Really, Matt?

by Nathan Hamm on 7/12/2004 · 3 comments

Wow, seems I missed this one. The pile-on went Josh’s way, but there’s no reason to leave Matthew out.

Because I dealt with why Matthew is wrong about Uzbekistan in my earlier post, I won’t repeat myself.

Let me add a couple things though.

Matthew says (and I’m dropping the stuff about Democrats here),

The notion that Bush has adopted some variant of the traditional liberal concern with spreading American values […] has a vice-like grip on the American discourse, but there’s absolutely no evidence whatsoever that this is what Bush has done.

Unless you look for it…

I think the reason that Matthew and Josh are so miffed is revealed in the title of the Yglesias post: “Democracy Now?” Their metric for judging whether or not the Bush Administration has a genuine commitment to democracy promotion is action, not rhetoric. They are right to feel that way. However, their analysis breaks down either because they are too lazy to actually look for the results or they have unreasonably high expectations. Though I know there’s some of the former going on*, they exhibit the latter (what the hell is with the aircraft carrier analogy? Comparing social change to producing ships?).

Democracy Now?

If the Bush administration could push as hard as it wanted, to the point of ordering elections, without any blowback from the autocrats, the results would be atrocious. Few of those countries would make it to a second free election. The slow-and-steady strategy of constructive engagement that Clinton started and Bush continued with the addition of repeatedly and publicly promoting democracy will win this race–even if the pundits can’t see what’s happening.

*Almost all “jack-of-all-trade” pundits have the problem of being lightweights when it comes to dealing with the factual nitty-gritty, even the ones I love. Their real strenth is in argumentation.

UPDATE: Props to praktike in Matthew’s comments section! Didn’t see that at first.


Subscribe to receive updates from Registan

This post was written by...

– author of 2991 posts on 17_PersonNotFound.

Nathan is the founder and Principal Analyst for Registan, which he launched in 2003. He was a Peace Corps Volunteer in Uzbekistan 2000-2001 and received his MA in Central Asian Studies from the University of Washington in 2007. Since 2007, he has worked full-time as an analyst, consulting with private and government clients on Central Asian affairs, specializing in how socio-cultural and political factors shape risks and opportunities and how organizations can adjust their strategic and operational plans to account for these variables. More information on Registan's services can be found here, and Nathan can be contacted via Twitter or email.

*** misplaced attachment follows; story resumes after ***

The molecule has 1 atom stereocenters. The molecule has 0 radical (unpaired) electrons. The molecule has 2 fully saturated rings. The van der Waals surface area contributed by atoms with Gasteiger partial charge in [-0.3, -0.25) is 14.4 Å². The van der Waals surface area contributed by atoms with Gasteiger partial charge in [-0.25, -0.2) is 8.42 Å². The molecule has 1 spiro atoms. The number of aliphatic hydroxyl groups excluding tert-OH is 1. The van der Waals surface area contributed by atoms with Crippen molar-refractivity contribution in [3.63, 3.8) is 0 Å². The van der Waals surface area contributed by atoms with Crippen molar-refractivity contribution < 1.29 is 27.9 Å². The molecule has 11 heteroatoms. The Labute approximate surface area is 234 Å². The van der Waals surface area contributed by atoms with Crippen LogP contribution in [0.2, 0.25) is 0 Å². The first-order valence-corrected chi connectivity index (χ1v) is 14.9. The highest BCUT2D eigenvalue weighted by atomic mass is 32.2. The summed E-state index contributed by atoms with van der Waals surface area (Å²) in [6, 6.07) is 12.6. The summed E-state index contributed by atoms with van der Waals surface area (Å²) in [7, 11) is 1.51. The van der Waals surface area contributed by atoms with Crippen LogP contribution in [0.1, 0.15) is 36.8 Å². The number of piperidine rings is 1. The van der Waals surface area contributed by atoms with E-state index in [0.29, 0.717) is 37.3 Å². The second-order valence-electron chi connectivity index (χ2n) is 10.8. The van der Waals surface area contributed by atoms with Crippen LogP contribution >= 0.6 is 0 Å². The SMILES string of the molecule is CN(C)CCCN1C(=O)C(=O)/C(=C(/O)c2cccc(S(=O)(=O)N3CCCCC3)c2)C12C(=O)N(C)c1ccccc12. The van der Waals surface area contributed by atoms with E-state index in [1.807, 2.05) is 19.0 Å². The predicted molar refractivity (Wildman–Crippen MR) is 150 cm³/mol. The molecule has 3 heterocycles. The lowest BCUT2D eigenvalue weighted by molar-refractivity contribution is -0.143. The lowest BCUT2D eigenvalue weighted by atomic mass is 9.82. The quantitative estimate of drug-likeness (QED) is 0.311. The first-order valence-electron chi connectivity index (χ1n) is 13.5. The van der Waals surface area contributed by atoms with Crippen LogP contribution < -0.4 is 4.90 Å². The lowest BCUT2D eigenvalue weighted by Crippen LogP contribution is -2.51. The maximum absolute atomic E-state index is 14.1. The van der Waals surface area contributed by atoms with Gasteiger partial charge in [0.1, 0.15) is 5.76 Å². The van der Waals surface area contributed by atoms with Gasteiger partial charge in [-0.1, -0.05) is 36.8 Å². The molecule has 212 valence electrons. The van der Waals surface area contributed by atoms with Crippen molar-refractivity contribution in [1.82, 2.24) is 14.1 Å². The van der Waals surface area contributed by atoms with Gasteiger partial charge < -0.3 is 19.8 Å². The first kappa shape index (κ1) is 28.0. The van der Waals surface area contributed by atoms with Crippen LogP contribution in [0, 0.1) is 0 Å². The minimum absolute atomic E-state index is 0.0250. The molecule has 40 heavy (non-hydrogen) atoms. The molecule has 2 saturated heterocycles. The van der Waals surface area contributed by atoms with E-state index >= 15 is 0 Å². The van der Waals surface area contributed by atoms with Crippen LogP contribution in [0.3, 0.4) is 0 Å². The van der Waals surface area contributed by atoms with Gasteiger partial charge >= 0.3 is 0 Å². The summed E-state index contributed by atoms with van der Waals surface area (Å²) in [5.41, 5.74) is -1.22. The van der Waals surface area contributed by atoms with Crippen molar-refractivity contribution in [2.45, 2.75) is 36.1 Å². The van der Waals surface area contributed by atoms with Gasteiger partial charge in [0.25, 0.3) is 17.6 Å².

For information on reproducing this article, see our Terms of Use

{ 3 comments }

praktike July 13, 2004 at 1:50 pm

Nathan, did you read my guest post at Tacitus?

I’m in a strange middle ground in re: Bush foreign policy right now.

praktike July 13, 2004 at 2:28 pm

As for the “jack-of-all trades” pundits, there is a kind of pernicious influence that generalists have on political discussions.

These are smart people who learned in college how to develop an argument on basically any side of an issue — Matt in particular is sharp enough to be able to work up something plausible in a jiffy. But I do that the difference between Bush and Kerry regarding democratization is overblown. Most of the policies that actual work in this direction are carried out under the radar by faceless bureaucrats.

Nathan July 13, 2004 at 2:41 pm

I fall victim to the same pernicious influence you’re talking about–and that’s why I think I notice it so easily. It’s that damned debate background…

You’re right too that the difference between the two candidates in this regard is overblown. I’ve tried to make clear that a lot of the reward reaped by the Bush administration in Georgia came from programs initiated by Clinton bureaucrats. If Kerry becomes prez and helps to mid-wife something similar in Central Asia, Bush’s bureaucrats will have to get some credit too.

Previous post:

Next post: